Three days after the battle, at 4 miles distance, the sogers most barbarously cut a woman in many places of her body, particularly in the face…They would hardly allow his wife time to take her rings of her fingers, but were going to cutt of her fingers, having stript her of her cloaths, her house and effects being burnt. And in the braes of Glenmoriston a party there ravishd a gentlewoman big with child, and tenants’ wives, and left them on the ground after they were ravishd by all the party.

This in an age of genius, the Scottish Enlightenment – an age in which Voltaire wrote, “We look to Scotland for all our ideas of civilisation.” The dead tell a different story.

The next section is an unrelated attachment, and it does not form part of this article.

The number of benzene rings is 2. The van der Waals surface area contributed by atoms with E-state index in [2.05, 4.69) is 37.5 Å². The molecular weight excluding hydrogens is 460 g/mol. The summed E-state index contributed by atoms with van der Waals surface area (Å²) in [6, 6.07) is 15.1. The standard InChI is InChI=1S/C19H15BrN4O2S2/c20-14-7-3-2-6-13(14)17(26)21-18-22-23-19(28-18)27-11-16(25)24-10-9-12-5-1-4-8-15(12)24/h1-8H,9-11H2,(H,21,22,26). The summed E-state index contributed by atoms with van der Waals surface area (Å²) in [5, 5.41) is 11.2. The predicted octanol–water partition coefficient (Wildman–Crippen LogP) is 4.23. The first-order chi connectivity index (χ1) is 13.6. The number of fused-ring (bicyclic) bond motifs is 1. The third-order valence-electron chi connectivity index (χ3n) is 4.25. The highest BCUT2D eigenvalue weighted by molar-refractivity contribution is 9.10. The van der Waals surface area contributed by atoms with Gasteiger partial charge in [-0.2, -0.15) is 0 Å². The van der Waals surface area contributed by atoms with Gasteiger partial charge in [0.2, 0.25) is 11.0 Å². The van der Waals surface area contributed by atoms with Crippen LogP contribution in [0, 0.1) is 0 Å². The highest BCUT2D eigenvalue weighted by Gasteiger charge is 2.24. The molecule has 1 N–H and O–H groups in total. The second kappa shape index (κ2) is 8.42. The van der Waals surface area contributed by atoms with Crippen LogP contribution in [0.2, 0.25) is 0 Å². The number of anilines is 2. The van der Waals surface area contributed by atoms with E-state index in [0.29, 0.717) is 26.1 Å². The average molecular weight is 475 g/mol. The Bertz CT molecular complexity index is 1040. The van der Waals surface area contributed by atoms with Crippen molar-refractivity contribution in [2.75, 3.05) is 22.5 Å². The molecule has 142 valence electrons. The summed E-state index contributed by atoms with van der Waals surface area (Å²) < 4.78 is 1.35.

In his final months, wrapped behind the old cold walls of the castle of Neidpath, near Peebles, Adam Ferguson stared into the black starless night. From considering the destiny of the human race, he was led now to look at the future of the planet itself; he would never before have seen weather like this: winter in summer, strange, tempestuous skies and bizarre lightning storms. He would learn of sudden and dramatic weather changes throughout the world leading to increased levels of hunger, disease, mass migrations and death. It may indeed have been this long cold winter that occasioned his death in that year, 1816 – the one without a summer. The climate in which Ferguson lived was extreme: the massacre at Culloden, the Scottish enlightenment, the French revolution, the American revolutionary war, the Napoleonic wars – global war, in fact, resulting in a radically changed map of the world. Living in an extreme climate, it is perhaps apt that he should die in one.